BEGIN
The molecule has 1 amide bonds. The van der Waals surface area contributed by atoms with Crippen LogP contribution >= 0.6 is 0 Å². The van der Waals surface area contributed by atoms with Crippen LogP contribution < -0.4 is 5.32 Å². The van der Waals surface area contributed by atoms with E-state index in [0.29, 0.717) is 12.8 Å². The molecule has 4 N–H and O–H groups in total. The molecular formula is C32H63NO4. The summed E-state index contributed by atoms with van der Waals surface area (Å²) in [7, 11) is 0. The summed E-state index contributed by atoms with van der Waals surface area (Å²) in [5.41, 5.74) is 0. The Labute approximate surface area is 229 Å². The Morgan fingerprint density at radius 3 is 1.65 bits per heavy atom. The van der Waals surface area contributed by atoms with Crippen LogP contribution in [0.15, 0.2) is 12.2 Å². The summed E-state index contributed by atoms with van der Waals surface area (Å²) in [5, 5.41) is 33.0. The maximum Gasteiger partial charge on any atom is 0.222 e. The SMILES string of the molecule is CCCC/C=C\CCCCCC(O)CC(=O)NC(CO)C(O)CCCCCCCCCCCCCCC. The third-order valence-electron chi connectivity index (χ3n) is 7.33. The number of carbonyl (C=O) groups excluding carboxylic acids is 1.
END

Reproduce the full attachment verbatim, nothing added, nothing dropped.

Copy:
The molecule has 1 amide bonds. The van der Waals surface area contributed by atoms with Crippen LogP contribution >= 0.6 is 0 Å². The van der Waals surface area contributed by atoms with Crippen LogP contribution < -0.4 is 5.32 Å². The van der Waals surface area contributed by atoms with E-state index in [0.29, 0.717) is 12.8 Å². The molecule has 4 N–H and O–H groups in total. The molecular formula is C32H63NO4. The summed E-state index contributed by atoms with van der Waals surface area (Å²) in [7, 11) is 0. The summed E-state index contributed by atoms with van der Waals surface area (Å²) in [5.41, 5.74) is 0. The Labute approximate surface area is 229 Å². The Morgan fingerprint density at radius 3 is 1.65 bits per heavy atom. The van der Waals surface area contributed by atoms with Crippen LogP contribution in [0.15, 0.2) is 12.2 Å². The summed E-state index contributed by atoms with van der Waals surface area (Å²) in [5, 5.41) is 33.0. The maximum Gasteiger partial charge on any atom is 0.222 e. The SMILES string of the molecule is CCCC/C=C\CCCCCC(O)CC(=O)NC(CO)C(O)CCCCCCCCCCCCCCC. The third-order valence-electron chi connectivity index (χ3n) is 7.33. The number of carbonyl (C=O) groups excluding carboxylic acids is 1.